“The level of composure and level of thought from these students was outstanding,” says Luce. “This competition was about having an idea, learning the process, and experiencing the preparation and research that goes into it, and these PharmD students will have those skills for the rest of their careers.”
And Zorich, who has been working with the students since day one, watching their progress, is equally impressed. “Everyone in the class of 2019 or 2020 is going to have an idea, but how many of them are going to know the steps to get to market? These students did that well,” says Zorich. “They showed poise and that they could build out an idea and present it.”
Wayner, like many of the students who participated, plans to keep pursuing his idea for an educational game. “I’ve played games all my life, and I’ve taken classes about how games can be more effective in teaching and assessing education,” says Wayner. “I wanted to incorporate my background into a solution to medication misuse.”
“I think a PharmD is a springboard degree to everything.” –George Zorich
That blend of personal interest and professional expertise to solve problems is precisely what Zorich is hoping to instill in pharmacy students.
“Once these PharmD students are out in the workforce, they’re going to see things that could use improvement every day,” says Zorich. “My goal would be that they see those things and think, ‘There’s a better way of doing that. I could develop an app, service, or OTC product that’s better than that.’”
By making this entrepreneurship group open to PharmD students at every level, Martin and Zorich are hoping to plant the seed early, spurring curiosity and prompting students to ask why things are done a certain way, instead of just going along with the status quo.
“I want students to ask, ‘Can we do this differently? How can pharmacy be a part of this? How can I use my skills and expertise to make a difference?’ I would hope every pharmacist would have that mindset,” says Martin.
Mott also sees this group as an opportunity to re-consider policies and organizational frameworks, since the students are able to assess engrained ideas through a younger, fresher lens. “Entrepreneurialism doesn’t have to be focused on a product,” he says. “Why not innovate on the way drug benefit insurance is structured?”
Blazing the path forward
Among the stories of other successful alumni and pharmacy leaders, Zorich also shared his own nontraditional career path with the students in the entrepreneur group, to show them the value of thinking outside of the box.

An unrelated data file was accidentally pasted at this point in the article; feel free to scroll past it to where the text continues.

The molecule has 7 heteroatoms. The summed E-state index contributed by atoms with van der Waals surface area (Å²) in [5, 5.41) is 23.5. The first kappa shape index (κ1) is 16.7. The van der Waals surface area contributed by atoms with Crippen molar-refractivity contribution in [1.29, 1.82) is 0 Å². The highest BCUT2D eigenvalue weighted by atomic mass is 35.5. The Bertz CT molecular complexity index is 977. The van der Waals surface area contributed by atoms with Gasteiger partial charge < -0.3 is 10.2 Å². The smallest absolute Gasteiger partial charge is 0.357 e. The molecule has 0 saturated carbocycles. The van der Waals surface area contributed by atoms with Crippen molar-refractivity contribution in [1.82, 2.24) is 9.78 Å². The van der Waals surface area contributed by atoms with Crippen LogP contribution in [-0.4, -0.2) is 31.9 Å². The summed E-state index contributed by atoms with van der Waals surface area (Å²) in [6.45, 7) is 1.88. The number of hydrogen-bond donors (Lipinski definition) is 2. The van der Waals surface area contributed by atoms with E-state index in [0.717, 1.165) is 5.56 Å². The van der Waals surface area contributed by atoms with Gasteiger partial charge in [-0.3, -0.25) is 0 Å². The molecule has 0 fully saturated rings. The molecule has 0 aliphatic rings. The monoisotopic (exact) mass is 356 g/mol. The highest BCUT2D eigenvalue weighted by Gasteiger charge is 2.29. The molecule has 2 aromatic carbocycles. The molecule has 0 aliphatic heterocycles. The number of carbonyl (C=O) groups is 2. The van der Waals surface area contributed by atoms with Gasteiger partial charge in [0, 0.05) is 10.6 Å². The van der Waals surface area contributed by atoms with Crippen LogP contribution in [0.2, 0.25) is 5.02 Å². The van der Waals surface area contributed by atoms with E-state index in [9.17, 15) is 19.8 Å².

At a time when nearly all pharmacy graduates pursued graduate school or went into community or hospital pharmacy, Zorich instead went into sales at Eli Lilly—where everyone who joined the company had to start. “I was an outlier,” he says. “Someone said it was a waste of a pharmacy degree, and I never forgot it because they were wrong. I think a PharmD is a springboard degree to everything.”
Budde, who is also the president of the UW–Madison IPhO student chapter, agrees. “Pharmacists have such a diverse set of skills but are usually funneled into clinical or community pharmacy,” he says. “Pursuing entrepreneurship allows future pharmacists to use their creative and innovative skill sets. A PharmD is truly a degree that has no ceiling, but it takes opportunities like the entrepreneurship club to show students their potential.”
With the new ACPE mandate, pharmacy schools across the nation are seeking ways to teach entrepreneurial skills in a meaningful way. “Schools are asking, ‘If we need to teach entrepreneurship as a part of accreditation, how do we do it?’” Zorich says. “Maybe Wisconsin gives us that answer.”
He plans to share the results of the School of Pharmacy’s entrepreneurship program at the 2019 American Pharmacists Association meeting and discuss it with pharmacy educators to expand this type of program across the country.
In fall 2018, the entrepreneur group at the UW–Madison School of Pharmacy will be back, but it might be in a slightly different form. If other alumni want to jump in and sponsor student scholarships from year to year, that could be one way to keep the program sustainable with a real buy-in for students, says Martin.
“This is about making something special out of a pharmacy career.”
Read more about George Zorich’s book, Entrepreneurs in Pharmacy and Other Leaders.
Learn more about the School of Pharmacy’s PharmD program.